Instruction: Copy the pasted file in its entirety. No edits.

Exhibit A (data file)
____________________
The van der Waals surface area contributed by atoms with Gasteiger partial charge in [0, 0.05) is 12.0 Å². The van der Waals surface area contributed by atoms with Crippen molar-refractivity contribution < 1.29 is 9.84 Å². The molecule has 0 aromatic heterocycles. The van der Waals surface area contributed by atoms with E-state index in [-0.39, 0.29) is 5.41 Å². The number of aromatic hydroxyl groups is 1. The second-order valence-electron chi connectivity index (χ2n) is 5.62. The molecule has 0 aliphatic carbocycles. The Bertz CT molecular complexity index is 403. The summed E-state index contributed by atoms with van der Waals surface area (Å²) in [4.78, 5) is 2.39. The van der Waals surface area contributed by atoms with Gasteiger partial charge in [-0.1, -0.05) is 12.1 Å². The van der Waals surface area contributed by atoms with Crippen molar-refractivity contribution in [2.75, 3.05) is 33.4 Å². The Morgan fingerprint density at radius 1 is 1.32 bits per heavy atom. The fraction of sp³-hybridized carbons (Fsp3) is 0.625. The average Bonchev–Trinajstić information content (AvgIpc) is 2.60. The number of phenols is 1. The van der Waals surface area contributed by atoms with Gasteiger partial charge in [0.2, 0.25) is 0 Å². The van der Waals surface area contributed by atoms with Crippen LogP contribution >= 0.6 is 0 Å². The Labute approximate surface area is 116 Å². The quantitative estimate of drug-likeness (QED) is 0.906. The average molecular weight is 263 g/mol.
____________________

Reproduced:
The van der Waals surface area contributed by atoms with Gasteiger partial charge in [0, 0.05) is 12.0 Å². The van der Waals surface area contributed by atoms with Crippen molar-refractivity contribution < 1.29 is 9.84 Å². The molecule has 0 aromatic heterocycles. The van der Waals surface area contributed by atoms with E-state index in [-0.39, 0.29) is 5.41 Å². The number of aromatic hydroxyl groups is 1. The second-order valence-electron chi connectivity index (χ2n) is 5.62. The molecule has 0 aliphatic carbocycles. The Bertz CT molecular complexity index is 403. The summed E-state index contributed by atoms with van der Waals surface area (Å²) in [4.78, 5) is 2.39. The van der Waals surface area contributed by atoms with Gasteiger partial charge in [-0.1, -0.05) is 12.1 Å². The van der Waals surface area contributed by atoms with Crippen molar-refractivity contribution in [2.75, 3.05) is 33.4 Å². The Morgan fingerprint density at radius 1 is 1.32 bits per heavy atom. The fraction of sp³-hybridized carbons (Fsp3) is 0.625. The average Bonchev–Trinajstić information content (AvgIpc) is 2.60. The number of phenols is 1. The van der Waals surface area contributed by atoms with Gasteiger partial charge in [0.2, 0.25) is 0 Å². The van der Waals surface area contributed by atoms with Crippen LogP contribution >= 0.6 is 0 Å². The Labute approximate surface area is 116 Å². The quantitative estimate of drug-likeness (QED) is 0.906. The average molecular weight is 263 g/mol.